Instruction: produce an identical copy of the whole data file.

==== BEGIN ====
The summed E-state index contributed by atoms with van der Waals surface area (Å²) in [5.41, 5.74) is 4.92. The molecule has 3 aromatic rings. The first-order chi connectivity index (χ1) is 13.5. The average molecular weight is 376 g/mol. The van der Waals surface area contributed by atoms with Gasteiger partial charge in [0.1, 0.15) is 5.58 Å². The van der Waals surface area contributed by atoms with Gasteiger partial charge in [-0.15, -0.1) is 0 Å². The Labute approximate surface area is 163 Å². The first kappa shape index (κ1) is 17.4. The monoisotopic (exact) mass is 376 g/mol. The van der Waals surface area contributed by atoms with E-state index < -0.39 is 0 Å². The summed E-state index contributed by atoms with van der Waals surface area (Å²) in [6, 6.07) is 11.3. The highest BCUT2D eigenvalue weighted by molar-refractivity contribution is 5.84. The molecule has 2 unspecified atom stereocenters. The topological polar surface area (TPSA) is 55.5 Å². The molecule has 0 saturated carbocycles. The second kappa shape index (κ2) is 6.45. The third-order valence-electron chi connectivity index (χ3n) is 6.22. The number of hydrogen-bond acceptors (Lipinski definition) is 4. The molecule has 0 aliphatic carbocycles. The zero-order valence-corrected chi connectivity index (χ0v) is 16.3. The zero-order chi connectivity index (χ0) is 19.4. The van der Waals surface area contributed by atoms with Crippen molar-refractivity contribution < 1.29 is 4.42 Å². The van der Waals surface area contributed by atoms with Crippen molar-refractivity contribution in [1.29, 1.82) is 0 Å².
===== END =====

The summed E-state index contributed by atoms with van der Waals surface area (Å²) in [5.41, 5.74) is 4.92. The molecule has 3 aromatic rings. The first-order chi connectivity index (χ1) is 13.5. The average molecular weight is 376 g/mol. The van der Waals surface area contributed by atoms with Gasteiger partial charge in [0.1, 0.15) is 5.58 Å². The van der Waals surface area contributed by atoms with Gasteiger partial charge in [-0.15, -0.1) is 0 Å². The Labute approximate surface area is 163 Å². The first kappa shape index (κ1) is 17.4. The monoisotopic (exact) mass is 376 g/mol. The van der Waals surface area contributed by atoms with E-state index < -0.39 is 0 Å². The summed E-state index contributed by atoms with van der Waals surface area (Å²) in [6, 6.07) is 11.3. The highest BCUT2D eigenvalue weighted by molar-refractivity contribution is 5.84. The molecule has 2 unspecified atom stereocenters. The topological polar surface area (TPSA) is 55.5 Å². The molecule has 0 saturated carbocycles. The second kappa shape index (κ2) is 6.45. The third-order valence-electron chi connectivity index (χ3n) is 6.22. The number of hydrogen-bond acceptors (Lipinski definition) is 4. The molecule has 0 aliphatic carbocycles. The zero-order valence-corrected chi connectivity index (χ0v) is 16.3. The zero-order chi connectivity index (χ0) is 19.4. The van der Waals surface area contributed by atoms with Crippen molar-refractivity contribution < 1.29 is 4.42 Å². The van der Waals surface area contributed by atoms with Crippen molar-refractivity contribution in [1.29, 1.82) is 0 Å².